Organize and maintain essential tools

Today I want talk about how to organize, assess and maintain the essential gear you use all year long including, fire extinguishers, and tools like flashlights, smoke alarms, hammers, and wallets. We depend on these tools to work well yet we often take them for granted.

I recommend the following procedure to deal with the essential tools you depend on. Ask yourself the following questions about each item:

  • Does it work as it should?
  • Is it still safe to operate?
  • Is it damaged in some way?
  • Can it be repaired?

Then, sort the items into one of these categories: replace, fix, or maintain.

  • If there is a tool that is broken beyond repair, replace it now. This way you won’t find out halfway through a home improvement project that you don’t have the tool you need.
  • If repairs are possible, arrange to have them done. Mark a specific time and date on your calendar to repair it yourself or to take it to a repair shop.
  • Perform routine maintenance on all other items to help keep them functioning well.

Below I’ve shared maintenance routines for may popular household items. January is a great time to perform each of these tasks.

Flashlights

Check the batteries. How old are they? Replace them if necessary. If you’re using alkaline batteries, consider switching to rechargeable lithium ion batteries, as alkaline batteries can leak. Perform some basic maintenance by cleaning the exterior, wiping the lens and finally applying some silicone grease to the threads. These simple steps will keep your flashlight shining brightly for years to come. Incidentally, my favorite flashlight is the Coast HP1 Focusing 190 Lumen LED.

Hardware tools

Keeping simple hand tools clean and functional is easy: just wipe them down after use, and store them in a dry location. Thrown in a few silica gel packs for added protection.

Power tools should be stored in the plastic containers they ship in, while garden tools should be hung and not left on the floor, where moisture can invite rust.

Often the owner’s manual will list specific maintenance tips for each tool. You can also check online for maintenance advice.

Pocket knives

The best thing you can do for a knife is keep it nice and sharp. A dull knife is actually more dangerous than a sharp one, as you’re more likely to push too hard with a dull blade, slip and cut yourself.

For sharpening, I use the AccuSharp 001, as several commercial fishermen I know swear by it.

Smoke alarms

Each January I replace the batteries in my home’s smoke alarms. I also give them a good cleaning with the vacuum cleaner remove any dust, cobwebs, etc. that may have accumulated.

Fire extinguisher

The National Fire Protection Association (NFPA) suggests you take the following steps to maintain a home fire extinguisher:

  1. Ensure accessibility. Store it where it’s visible and easy to access.
  2. Inspect the seals. Make sure that tamper and safety seals are intact.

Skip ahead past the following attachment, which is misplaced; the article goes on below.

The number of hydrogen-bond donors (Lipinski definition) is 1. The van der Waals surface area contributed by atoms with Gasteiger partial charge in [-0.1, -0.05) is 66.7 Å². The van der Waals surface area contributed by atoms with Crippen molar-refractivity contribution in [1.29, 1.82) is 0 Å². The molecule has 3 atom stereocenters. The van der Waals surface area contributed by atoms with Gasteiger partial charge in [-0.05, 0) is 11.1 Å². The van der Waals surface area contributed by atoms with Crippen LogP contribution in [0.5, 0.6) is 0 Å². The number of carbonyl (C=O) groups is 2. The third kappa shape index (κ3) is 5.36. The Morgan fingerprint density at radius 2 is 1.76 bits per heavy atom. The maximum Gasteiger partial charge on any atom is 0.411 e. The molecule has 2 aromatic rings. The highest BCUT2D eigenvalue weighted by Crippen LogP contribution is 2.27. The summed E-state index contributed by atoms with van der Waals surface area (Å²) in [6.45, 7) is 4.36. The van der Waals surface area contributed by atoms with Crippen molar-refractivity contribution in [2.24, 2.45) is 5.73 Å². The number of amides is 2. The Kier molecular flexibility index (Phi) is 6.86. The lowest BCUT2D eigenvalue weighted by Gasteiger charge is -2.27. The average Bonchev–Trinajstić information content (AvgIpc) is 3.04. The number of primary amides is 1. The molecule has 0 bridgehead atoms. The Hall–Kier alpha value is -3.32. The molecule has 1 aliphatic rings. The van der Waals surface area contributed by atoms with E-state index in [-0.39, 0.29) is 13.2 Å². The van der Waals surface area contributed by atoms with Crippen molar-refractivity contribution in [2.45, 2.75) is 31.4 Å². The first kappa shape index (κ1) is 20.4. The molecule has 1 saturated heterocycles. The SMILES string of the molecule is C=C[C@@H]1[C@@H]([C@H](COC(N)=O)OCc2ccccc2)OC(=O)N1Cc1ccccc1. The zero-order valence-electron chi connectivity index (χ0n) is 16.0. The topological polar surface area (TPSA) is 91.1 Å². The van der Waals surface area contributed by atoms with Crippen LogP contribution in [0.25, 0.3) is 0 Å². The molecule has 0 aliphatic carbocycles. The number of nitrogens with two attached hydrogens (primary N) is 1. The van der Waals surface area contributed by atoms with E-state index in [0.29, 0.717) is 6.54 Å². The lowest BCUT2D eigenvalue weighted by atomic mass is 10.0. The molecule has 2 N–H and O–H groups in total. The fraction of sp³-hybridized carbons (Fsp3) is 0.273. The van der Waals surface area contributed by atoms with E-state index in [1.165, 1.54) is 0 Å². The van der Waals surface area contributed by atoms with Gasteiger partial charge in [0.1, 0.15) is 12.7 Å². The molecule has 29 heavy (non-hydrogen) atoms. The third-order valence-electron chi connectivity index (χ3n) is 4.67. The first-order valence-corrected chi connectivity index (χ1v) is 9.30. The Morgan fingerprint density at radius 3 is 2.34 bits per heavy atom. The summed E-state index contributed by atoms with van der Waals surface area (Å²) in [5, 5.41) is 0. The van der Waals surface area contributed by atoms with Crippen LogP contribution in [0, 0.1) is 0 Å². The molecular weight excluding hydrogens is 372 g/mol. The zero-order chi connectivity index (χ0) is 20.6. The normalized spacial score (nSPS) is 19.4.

3. Check the pressure. If your fire extinguisher has a pressure gauge, be sure that the gauge’s needle indicates proper pressure. If the fire extinguisher has a test indicator, press it to make sure the pressure reading is within the correct range.
  4. Look for damage. Any visible signs of damage mean it’s time to replace the extinguisher.
  5. Document your inspection. Keep track of your extinguisher’s monthly checks and maintenance.

Leather wallets and bags

Leather wallets, bags, and briefcases are prone to drying out. Cleaning them with some leather soap and applying leather care oil regularly will keep them supple for years.

Certainly take the time to organize the big things this year, but not at the cost of the little things that we depend on day in and day out. A little time and attention at the start of the new year will keep your tools working all year long.

4 Comments for “Organize and maintain essential tools”

  1. posted by Roy D. Howard on

    Hello David, I was looking some tips on this subject and here it is. Thank you very much for your awesome tips. Please keep it up 🙂

  2. posted by skiptheBS on

    Keep an extra fire extinguisher in the bedroom and in any vehicles you own.. I keep one under the bedroom window, wrapped in a cloth the same color as the curtains. Next to it is a fire ladder: not cheap, but far less expensive than a funeral or hospital.

    Erin recommended Eneloop batteries years ago. They last, they’re rechargeable, and they aren’t a fire hazard like lithiums. That said, I do have one lithium for tools which also works with a large fluorescent flashlight.

  3. posted by Russell Dennis on

    Yes, absolutely good point it! Safety is the big issue. I agree with you, dull sharp is really dangerous than sharp knives. That’s why all people should be alert. On the other hand, after using, everybody should keep nicely so that any danger can’t fall. Overall, this post is really mesmerizing and I love it.

  4. posted by Garage Design Works on

    This is a great article! It’s imperative to toss (or recycle if possible) the tools that you don’t use. Another thing to keep in mind is car fluids. Many don’t realize that these have expiring dates, so make sure to check yours out!

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